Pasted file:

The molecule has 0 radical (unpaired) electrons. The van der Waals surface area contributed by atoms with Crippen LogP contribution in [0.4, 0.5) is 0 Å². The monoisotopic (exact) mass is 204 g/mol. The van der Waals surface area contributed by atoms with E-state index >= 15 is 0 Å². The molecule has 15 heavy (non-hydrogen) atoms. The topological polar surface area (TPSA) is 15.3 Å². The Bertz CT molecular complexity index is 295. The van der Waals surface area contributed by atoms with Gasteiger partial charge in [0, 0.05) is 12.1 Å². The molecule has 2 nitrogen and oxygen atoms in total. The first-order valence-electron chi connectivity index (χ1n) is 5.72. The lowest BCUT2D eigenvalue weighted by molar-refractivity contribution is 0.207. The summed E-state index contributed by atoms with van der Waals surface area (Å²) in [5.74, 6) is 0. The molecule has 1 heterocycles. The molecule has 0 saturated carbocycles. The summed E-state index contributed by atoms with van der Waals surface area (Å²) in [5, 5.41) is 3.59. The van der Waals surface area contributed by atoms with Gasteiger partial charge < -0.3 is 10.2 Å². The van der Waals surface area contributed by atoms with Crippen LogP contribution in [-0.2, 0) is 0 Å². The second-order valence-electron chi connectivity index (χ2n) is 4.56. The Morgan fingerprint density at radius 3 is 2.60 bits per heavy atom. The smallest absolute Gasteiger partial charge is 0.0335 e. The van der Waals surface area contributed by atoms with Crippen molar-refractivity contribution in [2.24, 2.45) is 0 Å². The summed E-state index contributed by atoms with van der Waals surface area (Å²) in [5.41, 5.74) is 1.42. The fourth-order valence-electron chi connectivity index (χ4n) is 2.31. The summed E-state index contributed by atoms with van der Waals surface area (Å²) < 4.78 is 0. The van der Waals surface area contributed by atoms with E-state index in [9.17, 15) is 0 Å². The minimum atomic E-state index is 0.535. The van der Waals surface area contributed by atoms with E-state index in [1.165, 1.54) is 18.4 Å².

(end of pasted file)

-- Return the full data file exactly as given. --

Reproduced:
The molecule has 0 radical (unpaired) electrons. The van der Waals surface area contributed by atoms with Crippen LogP contribution in [0.4, 0.5) is 0 Å². The monoisotopic (exact) mass is 204 g/mol. The van der Waals surface area contributed by atoms with E-state index >= 15 is 0 Å². The molecule has 15 heavy (non-hydrogen) atoms. The topological polar surface area (TPSA) is 15.3 Å². The Bertz CT molecular complexity index is 295. The van der Waals surface area contributed by atoms with Gasteiger partial charge in [0, 0.05) is 12.1 Å². The molecule has 2 nitrogen and oxygen atoms in total. The first-order valence-electron chi connectivity index (χ1n) is 5.72. The lowest BCUT2D eigenvalue weighted by molar-refractivity contribution is 0.207. The summed E-state index contributed by atoms with van der Waals surface area (Å²) in [5.74, 6) is 0. The molecule has 1 heterocycles. The molecule has 0 saturated carbocycles. The summed E-state index contributed by atoms with van der Waals surface area (Å²) in [5, 5.41) is 3.59. The van der Waals surface area contributed by atoms with Gasteiger partial charge < -0.3 is 10.2 Å². The van der Waals surface area contributed by atoms with Crippen LogP contribution in [-0.2, 0) is 0 Å². The second-order valence-electron chi connectivity index (χ2n) is 4.56. The Morgan fingerprint density at radius 3 is 2.60 bits per heavy atom. The smallest absolute Gasteiger partial charge is 0.0335 e. The van der Waals surface area contributed by atoms with Crippen molar-refractivity contribution in [2.24, 2.45) is 0 Å². The summed E-state index contributed by atoms with van der Waals surface area (Å²) in [5.41, 5.74) is 1.42. The fourth-order valence-electron chi connectivity index (χ4n) is 2.31. The summed E-state index contributed by atoms with van der Waals surface area (Å²) < 4.78 is 0. The van der Waals surface area contributed by atoms with E-state index in [9.17, 15) is 0 Å². The minimum atomic E-state index is 0.535. The van der Waals surface area contributed by atoms with E-state index in [1.165, 1.54) is 18.4 Å².